By Tim Evans
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Transcending the Troubles to Come Out of the Blues

This article is over 17 years, 6 months old
Jane Hardy's review of Simply Heavenly and of Langston Hughes's other work ('We Know We Are Beautiful', January SR) rightly locates the blues as a major inspiration.
Issue 293

Hughes’s poetry not only addresses the same daily concerns and struggles as the blues, but also has the rhythms and cadences of the blues deeply embedded in it.

The blues was more than just a musical form. It had a central organising role in African-American cultural history, emerging in the late 19th century from the direct experience of the racism of American society. Slavery was followed by an institutionally racist system which was enforced by the terrorism of the lynch mobs. The blues emerged as a cultural response to this situation – music which grew from the day to day struggle of black people to survive in a violent and oppressive society.

Although it has sometimes been criticised as being non-political, nothing could be further from the truth. Its language, tone and posture were subversive. The style and tone of the blues related directly to a sense of lived oppression which was experienced on a mass scale by both blacks and whites, and became expressed through what Marcuse called the ‘subversive, dissonant, crying and shouting rhythm, born… of slavery and deprivation’. When in 1946 Walter Davis sang, ‘I woke this morning laughing, laid down last night a-crying/Lost all my money, broke and didn’t have a dime’ or Charley Jordan complained, ‘The times are getting tighter, getting tighter day by day/But the rent man comes as usual, when he knows that we can’t pay,’ they were describing experiences familiar to all those at the base of capitalist society.

Sometimes the songs could express spontaneous rebellion against oppression: ‘Bring me my machine-gun, bring me two or three belts of balls…/I wants to go and free my baby from behind the penitentiary walls’. At other times it could threaten the ruling class with theft and expropriation: ‘You rich people listen, you better listen real deep/If we poor peoples get so hungry we gotta get some food to eat.’

The blues became a globalised cultural form not only because it emerged at the same time as broadcasting technology was developing, but more importantly because its concerns and perspectives were immediately identifiable to large numbers of working class people everywhere. The attitude of the blues was not only to describe the troubles in lived reality but also to transcend them. Through the performance of this music issues of racism and oppression could be addressed when they were way off the ‘official’ political agenda.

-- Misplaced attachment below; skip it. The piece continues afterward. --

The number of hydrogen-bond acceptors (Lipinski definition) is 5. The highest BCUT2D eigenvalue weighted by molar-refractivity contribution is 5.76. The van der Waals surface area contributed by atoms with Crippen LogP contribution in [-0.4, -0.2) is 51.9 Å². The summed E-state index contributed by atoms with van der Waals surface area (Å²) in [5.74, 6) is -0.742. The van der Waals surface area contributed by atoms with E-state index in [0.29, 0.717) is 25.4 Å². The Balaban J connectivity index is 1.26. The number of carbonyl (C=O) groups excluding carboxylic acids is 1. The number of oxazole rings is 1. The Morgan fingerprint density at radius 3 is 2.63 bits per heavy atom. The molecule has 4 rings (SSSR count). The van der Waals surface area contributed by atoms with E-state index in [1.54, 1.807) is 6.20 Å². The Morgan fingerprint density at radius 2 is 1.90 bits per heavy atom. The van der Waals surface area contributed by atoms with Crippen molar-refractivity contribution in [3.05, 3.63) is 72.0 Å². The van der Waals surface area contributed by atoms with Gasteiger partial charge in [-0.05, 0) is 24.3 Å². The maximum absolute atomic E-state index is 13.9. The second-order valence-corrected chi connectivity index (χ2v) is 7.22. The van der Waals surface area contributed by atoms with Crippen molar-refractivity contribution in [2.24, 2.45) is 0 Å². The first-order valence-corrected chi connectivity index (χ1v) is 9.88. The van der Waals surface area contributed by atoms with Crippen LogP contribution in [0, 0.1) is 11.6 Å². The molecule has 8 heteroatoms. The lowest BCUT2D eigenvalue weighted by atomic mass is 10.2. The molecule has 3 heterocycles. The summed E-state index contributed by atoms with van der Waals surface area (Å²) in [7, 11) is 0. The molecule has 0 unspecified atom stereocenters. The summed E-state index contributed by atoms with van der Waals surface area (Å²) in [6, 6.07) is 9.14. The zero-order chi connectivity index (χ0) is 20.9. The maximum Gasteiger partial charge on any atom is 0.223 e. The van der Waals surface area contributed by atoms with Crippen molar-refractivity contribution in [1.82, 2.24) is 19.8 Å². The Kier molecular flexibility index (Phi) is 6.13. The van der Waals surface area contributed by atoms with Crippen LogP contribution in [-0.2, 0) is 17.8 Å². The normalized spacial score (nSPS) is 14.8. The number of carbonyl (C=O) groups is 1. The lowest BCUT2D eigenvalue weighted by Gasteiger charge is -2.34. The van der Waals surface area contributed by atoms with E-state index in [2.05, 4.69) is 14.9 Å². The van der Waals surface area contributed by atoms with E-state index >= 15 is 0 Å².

But the blues challenged ‘the way things were’ on a more fundamental level. The surrealist writer Paul Garon identified the revolutionary potential of the blues: ‘Fantasy remains our most pre-emptive critical faculty, for it alone tells us what can be. Here lies the revolutionary nature of the blues: through its fidelity to fantasy and desire, the blues generates an irreducible and, so to speak, habit-forming demand for freedom and what Rimbaud called “true life”.’

The blues was part of a culture of resistance which developed a lyricism that sustained and uplifted people in their daily lives by providing a poetic attack on the superstructure of an exploitative society. We are presented with a vision not only of our unhappiness but of its conquest as well. As Garon says, ‘The supercession of reality (alienated work, surplus repression), shows how the blues, in an even larger sense, can, through its assertion of the primacy of desire in the face of reality, lay claim to being revolutionary.’

Tim Evans

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